The obedient hackery of the legendarily foul mouthed Paul Dacre is in full Corporal Jones mode today as readers are told “The great vacuum cleaner stampede: Panic buying hits shops as deadline looms for Brussels ban on high-powered machines”. Yes, the Daily Mail can congratulate itself for precipitating a needless panic among its readers, although manufacturers and retailers will be more than happy.
False panic: the Mail today
While the Mail fraudulently tells “Brussels diktat will prohibit companies from manufacturing or importing vacuum cleaners that are above 1,600 watts”, we already know that the new regulations are anything but a diktat, as the UK voted for them. And the Dacre doggies once again mistake motor power as the sole criterion of effectiveness. A short history lesson is in order.
Twenty years ago, vacuum cleaners, no matter how powerful their motors, were almost universally crap. Sure, when you replaced the bag, they sucked up dust for a few trips round the house, but then the bag got coated with particles that clogged it up, and you ended up going through bags at a ridiculous rate, just to get the thing to work as advertised. And then James Dyson arrived.
I can still remember getting back from Argos with my Dyson DC02 – yes, it’s old enough to have been manufactured in the UK – and marvelling not only at the consistent suction, exactly as it said on the box, but also at the sheer power of the thing. If you hadn’t detected a loose thread in a carpet, you soon found out as the Dyson pulled at it. The suction power was phenomenal.
Game changer: the Dyson DC02
Yet Dyson have never sold a vacuum cleaner that would be banned under the new EU standards. Have a think about that. The new maximum is 1600 watts, yet Dyson, the manufacturer that single-handedly dragged vacuum cleaner technology kicking and screaming into the 21st Century – look at how many of today’s machines look like 1990s Dysons – never needed more than 1600 watts.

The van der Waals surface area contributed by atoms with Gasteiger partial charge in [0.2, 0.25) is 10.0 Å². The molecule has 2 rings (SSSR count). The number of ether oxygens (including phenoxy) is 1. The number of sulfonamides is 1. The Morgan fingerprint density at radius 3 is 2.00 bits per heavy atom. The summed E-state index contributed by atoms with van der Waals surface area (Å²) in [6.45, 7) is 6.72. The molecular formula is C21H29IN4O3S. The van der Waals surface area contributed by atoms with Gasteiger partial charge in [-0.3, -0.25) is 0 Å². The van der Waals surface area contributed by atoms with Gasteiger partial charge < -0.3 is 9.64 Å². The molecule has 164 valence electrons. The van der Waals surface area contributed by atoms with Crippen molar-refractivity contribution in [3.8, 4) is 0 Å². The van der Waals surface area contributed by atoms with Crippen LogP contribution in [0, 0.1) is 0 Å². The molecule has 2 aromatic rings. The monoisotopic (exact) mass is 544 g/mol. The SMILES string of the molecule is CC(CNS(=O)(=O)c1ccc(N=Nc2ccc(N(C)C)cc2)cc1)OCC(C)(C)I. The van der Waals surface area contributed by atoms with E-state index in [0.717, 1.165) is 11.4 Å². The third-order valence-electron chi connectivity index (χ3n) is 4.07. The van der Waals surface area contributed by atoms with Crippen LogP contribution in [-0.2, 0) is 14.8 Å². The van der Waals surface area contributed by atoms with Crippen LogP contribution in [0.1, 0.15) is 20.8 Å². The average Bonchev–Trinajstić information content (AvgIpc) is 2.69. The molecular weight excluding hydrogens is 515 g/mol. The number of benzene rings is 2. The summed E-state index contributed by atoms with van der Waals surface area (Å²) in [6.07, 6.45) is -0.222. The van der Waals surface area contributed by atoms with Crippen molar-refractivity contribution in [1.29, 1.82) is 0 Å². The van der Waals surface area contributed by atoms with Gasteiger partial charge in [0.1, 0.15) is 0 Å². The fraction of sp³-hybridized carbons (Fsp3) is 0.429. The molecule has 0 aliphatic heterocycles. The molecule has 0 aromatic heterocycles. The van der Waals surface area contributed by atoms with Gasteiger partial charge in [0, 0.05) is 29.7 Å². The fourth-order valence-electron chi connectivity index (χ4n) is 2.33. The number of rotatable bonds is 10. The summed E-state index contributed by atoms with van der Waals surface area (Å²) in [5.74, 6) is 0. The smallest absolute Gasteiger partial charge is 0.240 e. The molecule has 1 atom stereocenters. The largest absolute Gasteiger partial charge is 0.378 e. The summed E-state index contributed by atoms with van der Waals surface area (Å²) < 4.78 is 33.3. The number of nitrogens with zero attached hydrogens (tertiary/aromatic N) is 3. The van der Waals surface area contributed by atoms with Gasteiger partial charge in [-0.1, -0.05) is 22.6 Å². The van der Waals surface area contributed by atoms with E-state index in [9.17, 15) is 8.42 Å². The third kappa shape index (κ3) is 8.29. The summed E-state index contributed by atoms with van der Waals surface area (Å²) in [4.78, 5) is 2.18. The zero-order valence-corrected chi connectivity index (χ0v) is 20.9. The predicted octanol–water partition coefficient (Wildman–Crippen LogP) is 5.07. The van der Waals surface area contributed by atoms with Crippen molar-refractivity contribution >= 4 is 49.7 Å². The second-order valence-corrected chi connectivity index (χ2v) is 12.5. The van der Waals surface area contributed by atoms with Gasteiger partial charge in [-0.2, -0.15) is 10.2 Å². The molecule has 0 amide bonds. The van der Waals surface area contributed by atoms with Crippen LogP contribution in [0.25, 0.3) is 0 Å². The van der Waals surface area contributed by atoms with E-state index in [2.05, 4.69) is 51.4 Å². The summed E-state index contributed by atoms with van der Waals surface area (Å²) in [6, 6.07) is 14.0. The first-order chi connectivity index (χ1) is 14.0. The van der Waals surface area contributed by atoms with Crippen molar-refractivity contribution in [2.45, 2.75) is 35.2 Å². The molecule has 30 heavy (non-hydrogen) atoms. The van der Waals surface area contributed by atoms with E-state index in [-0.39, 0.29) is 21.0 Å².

In fact, Dyson are already using smaller motors for their current range, with full size uprights having 1400 watt motors, and cylinder models 1300 watts. All that those 2000 watt plus gizmos do is increase your electricity bill. So why should anyone buy one? Ah well. The Mail is doing the industry one big favour in whipping up a false panic: this enables them to clear out old stock.
Vacuum cleaner manufacturers have known for some time that the new standards would come in from next month. Thus they all have new – and more efficient – models ready to hit the stores next week. The last thing they, and retailers like Argos, want is to be saddled with lots of unsold, overpowered and unwanted machines. The Mail’s panic has made the undesirable briefly desirable.
Yes, Mail readers, your paper has had you for mugs. No change there, then.